Instead of having specific DRS zones, making obvious where drivers will do all of their overtaking, the drivers should be allowed to use the DRS wherever they please, but only for a limited amount of time during the race. This could lead to some of the late charges by drivers that we see in IndyCar and some more inventive overtakes, as drivers can use it in some unconventional places around the track!
Changing The Track Layout...
The general consensus is that the F1 community prefer old school circuits such as Spa, Monza and Silverstone over modern day tracks like those in Bahrain and Abu Dhabi. But these modern circuits have their benefits, the most significant being that most of them have multiple configurations to choose from.
2020’s improvised calendar includes a double-header in Bahrain, where the FIA have decided to use Bahrain’s ‘outer loop’ circuit for the second of the two races. This is something of a no brainer from the organisers, as two races on the exact same layout would almost certainly produce the same result, and it makes sense to use a different track configuration if you have it at your disposal. Many circuits on the regular calendar have multiple track layouts which can be used including Paul Ricard, which has over 160 potential layouts to choose from, and many have asked for a different circuit layout from year to year.
But if you wanted to shake things up, why not change the track layout over the course of the weekend? Of course, both circuit configurations would have to meet the safety standards of the FIA and changing the layout isn’t the work of a moment. I see no reason though that these changes couldn’t be made overnight, thereby holding practice and qualifying on one layout, and the race on another. It would certainly throw the cat amongst the pigeons, as the teams would have no data to give them an indication of how the tyres would behave on the different layout. It would also make sense to do this on circuits such as the Circuit De Catalunya, which produce an interesting qualifying session, but are hard to overtake on during the race. The changes wouldn’t need to be massive, but they would do enough to create a couple of new opportunities for the race while keeping the qualifying interesting.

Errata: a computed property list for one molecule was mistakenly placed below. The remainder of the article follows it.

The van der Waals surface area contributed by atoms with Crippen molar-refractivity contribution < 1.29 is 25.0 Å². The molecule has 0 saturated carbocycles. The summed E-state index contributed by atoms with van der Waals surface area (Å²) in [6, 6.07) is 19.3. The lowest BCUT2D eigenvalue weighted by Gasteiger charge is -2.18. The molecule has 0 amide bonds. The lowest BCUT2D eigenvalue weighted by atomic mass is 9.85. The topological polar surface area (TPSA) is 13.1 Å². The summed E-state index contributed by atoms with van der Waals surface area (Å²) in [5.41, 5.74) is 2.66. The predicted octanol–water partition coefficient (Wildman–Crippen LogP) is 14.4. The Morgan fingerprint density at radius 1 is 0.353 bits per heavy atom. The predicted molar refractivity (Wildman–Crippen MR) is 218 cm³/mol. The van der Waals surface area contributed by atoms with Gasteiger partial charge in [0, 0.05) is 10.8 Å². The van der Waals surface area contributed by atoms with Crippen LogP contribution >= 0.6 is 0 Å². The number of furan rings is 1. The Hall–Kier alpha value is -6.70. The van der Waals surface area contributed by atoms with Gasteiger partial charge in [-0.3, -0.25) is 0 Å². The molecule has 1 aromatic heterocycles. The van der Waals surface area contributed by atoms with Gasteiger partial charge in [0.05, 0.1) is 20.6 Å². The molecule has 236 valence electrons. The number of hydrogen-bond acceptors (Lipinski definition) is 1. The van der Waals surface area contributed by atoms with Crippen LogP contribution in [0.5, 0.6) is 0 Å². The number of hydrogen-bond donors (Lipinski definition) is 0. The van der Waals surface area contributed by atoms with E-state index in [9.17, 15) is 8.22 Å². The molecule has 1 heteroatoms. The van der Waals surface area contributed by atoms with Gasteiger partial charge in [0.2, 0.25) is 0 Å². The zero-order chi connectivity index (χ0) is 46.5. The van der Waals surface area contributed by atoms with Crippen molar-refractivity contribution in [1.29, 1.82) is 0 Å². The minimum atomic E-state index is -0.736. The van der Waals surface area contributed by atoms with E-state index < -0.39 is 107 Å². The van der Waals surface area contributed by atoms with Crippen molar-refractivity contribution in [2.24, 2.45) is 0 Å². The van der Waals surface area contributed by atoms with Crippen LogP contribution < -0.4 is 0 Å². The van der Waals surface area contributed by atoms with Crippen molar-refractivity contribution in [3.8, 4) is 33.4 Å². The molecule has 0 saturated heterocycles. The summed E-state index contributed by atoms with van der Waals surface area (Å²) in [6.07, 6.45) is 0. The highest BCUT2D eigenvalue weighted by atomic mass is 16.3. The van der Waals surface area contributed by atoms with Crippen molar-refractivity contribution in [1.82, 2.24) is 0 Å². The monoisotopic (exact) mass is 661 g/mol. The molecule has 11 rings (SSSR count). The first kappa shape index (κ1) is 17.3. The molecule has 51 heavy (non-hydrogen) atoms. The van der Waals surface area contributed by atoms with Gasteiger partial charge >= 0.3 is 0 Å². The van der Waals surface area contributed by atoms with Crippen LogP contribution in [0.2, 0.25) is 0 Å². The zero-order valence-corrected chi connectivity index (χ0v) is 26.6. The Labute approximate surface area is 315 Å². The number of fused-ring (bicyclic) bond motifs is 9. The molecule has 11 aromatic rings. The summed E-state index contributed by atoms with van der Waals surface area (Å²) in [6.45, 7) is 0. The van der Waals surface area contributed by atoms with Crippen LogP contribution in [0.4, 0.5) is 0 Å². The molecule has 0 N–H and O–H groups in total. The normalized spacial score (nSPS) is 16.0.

With any luck, the changes coming to Formula 1 in 2022 will eliminate any need for these types of rule changes; nevertheless it is still fun to speculate. Ross Brawn has spoken before about the possibility of a non-championship Formula 1 round. If this does come to pass, in addition to slashing the ticket prices and making the F1 paddock accessible to the general public, maybe F1 could use this as an opportunity to give potential rule changes a trial run. Some things are best left to the imagination, but it would be interesting to see how these changes would shake up the order, even if it only becomes a guilty pleasure once a year!